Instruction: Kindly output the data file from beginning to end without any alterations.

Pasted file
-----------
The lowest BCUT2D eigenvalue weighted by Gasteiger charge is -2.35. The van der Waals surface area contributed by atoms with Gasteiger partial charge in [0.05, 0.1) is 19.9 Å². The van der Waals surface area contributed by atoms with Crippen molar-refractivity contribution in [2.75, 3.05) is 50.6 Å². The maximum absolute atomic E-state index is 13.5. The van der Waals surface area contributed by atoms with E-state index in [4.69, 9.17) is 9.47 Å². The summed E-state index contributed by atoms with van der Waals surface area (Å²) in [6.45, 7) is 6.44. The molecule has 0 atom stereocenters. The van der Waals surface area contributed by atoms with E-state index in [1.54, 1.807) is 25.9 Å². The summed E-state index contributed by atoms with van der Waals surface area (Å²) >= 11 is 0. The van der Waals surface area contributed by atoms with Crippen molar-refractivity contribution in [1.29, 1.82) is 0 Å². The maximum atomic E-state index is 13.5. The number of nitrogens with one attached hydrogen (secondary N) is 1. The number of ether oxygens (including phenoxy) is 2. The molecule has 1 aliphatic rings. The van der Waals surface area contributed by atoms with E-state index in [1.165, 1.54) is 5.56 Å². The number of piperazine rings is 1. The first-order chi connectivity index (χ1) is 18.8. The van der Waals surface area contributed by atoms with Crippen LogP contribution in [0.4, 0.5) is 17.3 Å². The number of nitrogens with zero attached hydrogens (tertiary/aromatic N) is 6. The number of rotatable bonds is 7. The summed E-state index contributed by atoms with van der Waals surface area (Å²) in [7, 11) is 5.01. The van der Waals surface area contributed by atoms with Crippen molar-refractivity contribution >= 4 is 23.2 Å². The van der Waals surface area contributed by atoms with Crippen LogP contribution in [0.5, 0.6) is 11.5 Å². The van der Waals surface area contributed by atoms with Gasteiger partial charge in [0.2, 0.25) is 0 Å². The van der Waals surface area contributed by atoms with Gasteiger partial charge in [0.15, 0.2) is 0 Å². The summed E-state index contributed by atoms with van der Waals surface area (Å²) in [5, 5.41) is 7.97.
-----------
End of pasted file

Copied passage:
The lowest BCUT2D eigenvalue weighted by Gasteiger charge is -2.35. The van der Waals surface area contributed by atoms with Gasteiger partial charge in [0.05, 0.1) is 19.9 Å². The van der Waals surface area contributed by atoms with Crippen molar-refractivity contribution in [2.75, 3.05) is 50.6 Å². The maximum absolute atomic E-state index is 13.5. The van der Waals surface area contributed by atoms with E-state index in [4.69, 9.17) is 9.47 Å². The summed E-state index contributed by atoms with van der Waals surface area (Å²) in [6.45, 7) is 6.44. The molecule has 0 atom stereocenters. The van der Waals surface area contributed by atoms with E-state index in [1.54, 1.807) is 25.9 Å². The summed E-state index contributed by atoms with van der Waals surface area (Å²) >= 11 is 0. The van der Waals surface area contributed by atoms with Crippen molar-refractivity contribution in [1.29, 1.82) is 0 Å². The maximum atomic E-state index is 13.5. The number of nitrogens with one attached hydrogen (secondary N) is 1. The number of ether oxygens (including phenoxy) is 2. The molecule has 1 aliphatic rings. The van der Waals surface area contributed by atoms with E-state index in [1.165, 1.54) is 5.56 Å². The number of piperazine rings is 1. The first-order chi connectivity index (χ1) is 18.8. The van der Waals surface area contributed by atoms with Crippen LogP contribution in [0.4, 0.5) is 17.3 Å². The number of nitrogens with zero attached hydrogens (tertiary/aromatic N) is 6. The number of rotatable bonds is 7. The summed E-state index contributed by atoms with van der Waals surface area (Å²) in [7, 11) is 5.01. The van der Waals surface area contributed by atoms with Crippen molar-refractivity contribution >= 4 is 23.2 Å². The van der Waals surface area contributed by atoms with Crippen LogP contribution in [0.5, 0.6) is 11.5 Å². The van der Waals surface area contributed by atoms with Gasteiger partial charge in [0.2, 0.25) is 0 Å². The van der Waals surface area contributed by atoms with Gasteiger partial charge in [0.15, 0.2) is 0 Å². The summed E-state index contributed by atoms with van der Waals surface area (Å²) in [5, 5.41) is 7.97.